Jonathan Myrick Daniels (1939-1965), an Episcopal seminarian, spent little time in Alabama, but the influence of his life, work, and tragic death in Lowndes County is immeasurable. Committed to civil rights and social justice, his efforts in the Black Belt of Alabama and his murder in August 1965 helped draw attention to racial inequities in the South and apathy within the Episcopal Church.
Daniels was born on March 20, 1939, in Keene, New Hampshire, and was the second child of Philip Brock Daniels, a family doctor and obstetrician, and Constance Weaver, a language teacher. Although his parents were Congregationalists, Daniels joined the St. James Episcopal Church because it sponsored a Boy Scout troop during his senior year in high school. In 1961, he graduated first in his class from the Virginia Military Institute and briefly attended Harvard University to study literature. As a young man, Daniels had experienced periods of profound doubt regarding his faith, but he eventually became convinced that he should devote his life to service in the Episcopal Church. In 1963, he began studies at Episcopal Theological School (ETS) in Cambridge, Massachusetts.
On March 7, 1965, civil rights activists led by John Lewis and Hosea Williams attempted to march across the Edmund Pettis Bridge in Selma and were beaten back by law enforcement official, leading the press to label the day "Bloody Sunday." Martin Luther King Jr. called to clergy of all denominations to come to Selma and join the marchers in a new attempt to reach the state capitol in Montgomery to highlight the continued discrimination of African Americans in voter registration and elections and the recent murder of civil rights activist Jimmy Lee Jackson. Daniels and 10 other ETS students flew to Selma to take part in a second march attempt on March 9.
Although Daniels intended to stay only a few days, unfolding events in Selma convinced him that he had a more pressing need to participate in the demonstrations than to focus on his studies. Shortly after his arrival, James Reeb, a Unitarian minister who had flown from Boston on the same plane as Daniels, was beaten on a Selma street on March 11 and died the next day. Daniels and fellow seminarian Judith Upham quickly secured permission from their professors to continue their studies on their own and return to Cambridge at the end of the semester for final exams. Daniels joined in the final leg of the successful march to Montgomery later in March and over the next several months stayed with local African Americans, tutored children, and helped register African American voters. He also worked to integrate St. Paul's Episcopal Church in Selma.
On August 13, Daniels and roughly 30 other protestors picketed whites-only stores in the town of Fort Deposit in southern Lowndes County. They were arrested and taken to Hayneville, where they were jailed in overcrowded cells with no air conditioning and toilets that routinely backed sewage out onto the floor. The prisoners were released a week later on August 20 but were not provided with any means of transportation back to Selma. Stranded in the 100 degree heat, Daniels and the others sought a cool drink at a nearby store. There, they were met by Tom Coleman, holding a shotgun, who demanded they leave the property or risk being shot. As Coleman fired, Daniels pushed 17-year-old African American Ruby Sales to the ground and took the full impact of the shotgun blast in his chest, dying instantly. As Daniels's companions ran for safety, Coleman fired again, critically injuring Richard Morrisroe, a Catholic priest from Chicago, who survived. As was the case in numerous race-related crimes during the civil rights era, an all-white jury acquitted Coleman when the defense produced witnesses who claimed that Daniels had a knife and Morrisroe had a pistol. The shootings and Coleman's acquittal were condemned across the country.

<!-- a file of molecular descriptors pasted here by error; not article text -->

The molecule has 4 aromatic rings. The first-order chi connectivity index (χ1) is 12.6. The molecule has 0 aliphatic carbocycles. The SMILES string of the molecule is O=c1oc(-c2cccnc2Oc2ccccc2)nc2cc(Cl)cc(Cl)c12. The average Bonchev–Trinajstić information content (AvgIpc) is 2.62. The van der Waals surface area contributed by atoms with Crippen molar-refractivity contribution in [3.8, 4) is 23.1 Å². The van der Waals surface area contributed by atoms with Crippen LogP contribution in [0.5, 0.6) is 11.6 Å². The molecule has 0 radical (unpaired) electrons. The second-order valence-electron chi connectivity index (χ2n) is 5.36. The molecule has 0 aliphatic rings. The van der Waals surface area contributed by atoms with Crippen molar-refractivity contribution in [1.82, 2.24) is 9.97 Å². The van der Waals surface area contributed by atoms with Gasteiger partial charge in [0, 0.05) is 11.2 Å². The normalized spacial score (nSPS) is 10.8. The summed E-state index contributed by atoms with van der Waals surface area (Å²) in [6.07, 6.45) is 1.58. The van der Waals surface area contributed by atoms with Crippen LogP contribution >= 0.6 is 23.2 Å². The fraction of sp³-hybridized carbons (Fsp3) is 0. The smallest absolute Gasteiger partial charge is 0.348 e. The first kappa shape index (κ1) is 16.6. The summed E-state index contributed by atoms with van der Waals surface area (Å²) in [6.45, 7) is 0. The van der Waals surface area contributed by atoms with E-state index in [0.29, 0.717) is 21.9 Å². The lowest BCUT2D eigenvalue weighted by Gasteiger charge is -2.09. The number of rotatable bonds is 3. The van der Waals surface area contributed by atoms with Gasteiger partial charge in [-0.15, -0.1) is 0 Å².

Daniels's death, along with those of others during the voting rights campaign of 1964 and 1965, helped awaken the country
to the continued violence against those who promoted civil rights and pervasive discrimination at southern polls. In Lowndes
County, African Americans continued to press for voting rights and the right to sit on juries. Within the Episcopal Church,
the seminarian's murder helped to stir a generally complacent denomination into more outspoken support for civil rights. In
1991, the Episcopal Church of the United States added Daniels as a martyr to the church's Calendar of Lesser Feasts and Fasts.
The church honors Daniels on August 14, the day of his arrest. Daniels is also remembered as a martyr at Canterbury Cathedral
in Canterbury, in the United Kingdom.
Daniels, Jonathan Myrick. The Jon Daniels Story, with his Letters and Papers. William J. Schneider, Ed. Seabury Press, 1967.
Eagles, Charles W. Outside Agitator: Jon Daniels and the Civil Rights Movement in Alabama. Chapel Hill: University of North Carolina Press, 1993.
Wallace Community College, Dothan
Published November 10, 2008
Last updated August 20, 2014